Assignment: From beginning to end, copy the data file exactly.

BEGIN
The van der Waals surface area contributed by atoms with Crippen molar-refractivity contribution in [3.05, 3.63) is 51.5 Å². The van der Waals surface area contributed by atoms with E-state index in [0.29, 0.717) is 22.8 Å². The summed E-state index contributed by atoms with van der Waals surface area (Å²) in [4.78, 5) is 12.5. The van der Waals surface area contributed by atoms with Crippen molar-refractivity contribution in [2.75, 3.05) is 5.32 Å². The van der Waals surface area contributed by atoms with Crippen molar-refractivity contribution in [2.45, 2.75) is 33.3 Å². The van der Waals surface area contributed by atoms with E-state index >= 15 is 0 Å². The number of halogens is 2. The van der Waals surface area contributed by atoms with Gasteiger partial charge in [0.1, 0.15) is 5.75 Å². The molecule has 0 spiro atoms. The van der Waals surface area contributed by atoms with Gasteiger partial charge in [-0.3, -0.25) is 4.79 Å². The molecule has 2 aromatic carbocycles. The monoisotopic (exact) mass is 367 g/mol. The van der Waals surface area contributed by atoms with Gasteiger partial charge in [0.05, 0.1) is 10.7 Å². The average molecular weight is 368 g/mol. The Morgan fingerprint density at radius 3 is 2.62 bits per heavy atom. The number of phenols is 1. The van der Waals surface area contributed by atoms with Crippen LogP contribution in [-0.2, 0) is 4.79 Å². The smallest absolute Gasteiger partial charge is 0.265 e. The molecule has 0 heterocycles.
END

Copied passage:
The van der Waals surface area contributed by atoms with Crippen molar-refractivity contribution in [3.05, 3.63) is 51.5 Å². The van der Waals surface area contributed by atoms with E-state index in [0.29, 0.717) is 22.8 Å². The summed E-state index contributed by atoms with van der Waals surface area (Å²) in [4.78, 5) is 12.5. The van der Waals surface area contributed by atoms with Crippen molar-refractivity contribution in [2.75, 3.05) is 5.32 Å². The van der Waals surface area contributed by atoms with Crippen molar-refractivity contribution in [2.45, 2.75) is 33.3 Å². The van der Waals surface area contributed by atoms with E-state index >= 15 is 0 Å². The number of halogens is 2. The van der Waals surface area contributed by atoms with Gasteiger partial charge in [0.1, 0.15) is 5.75 Å². The molecule has 0 spiro atoms. The van der Waals surface area contributed by atoms with Gasteiger partial charge in [-0.3, -0.25) is 4.79 Å². The molecule has 2 aromatic carbocycles. The monoisotopic (exact) mass is 367 g/mol. The van der Waals surface area contributed by atoms with Gasteiger partial charge in [0.05, 0.1) is 10.7 Å². The average molecular weight is 368 g/mol. The Morgan fingerprint density at radius 3 is 2.62 bits per heavy atom. The number of phenols is 1. The van der Waals surface area contributed by atoms with Crippen LogP contribution in [-0.2, 0) is 4.79 Å². The smallest absolute Gasteiger partial charge is 0.265 e. The molecule has 0 heterocycles.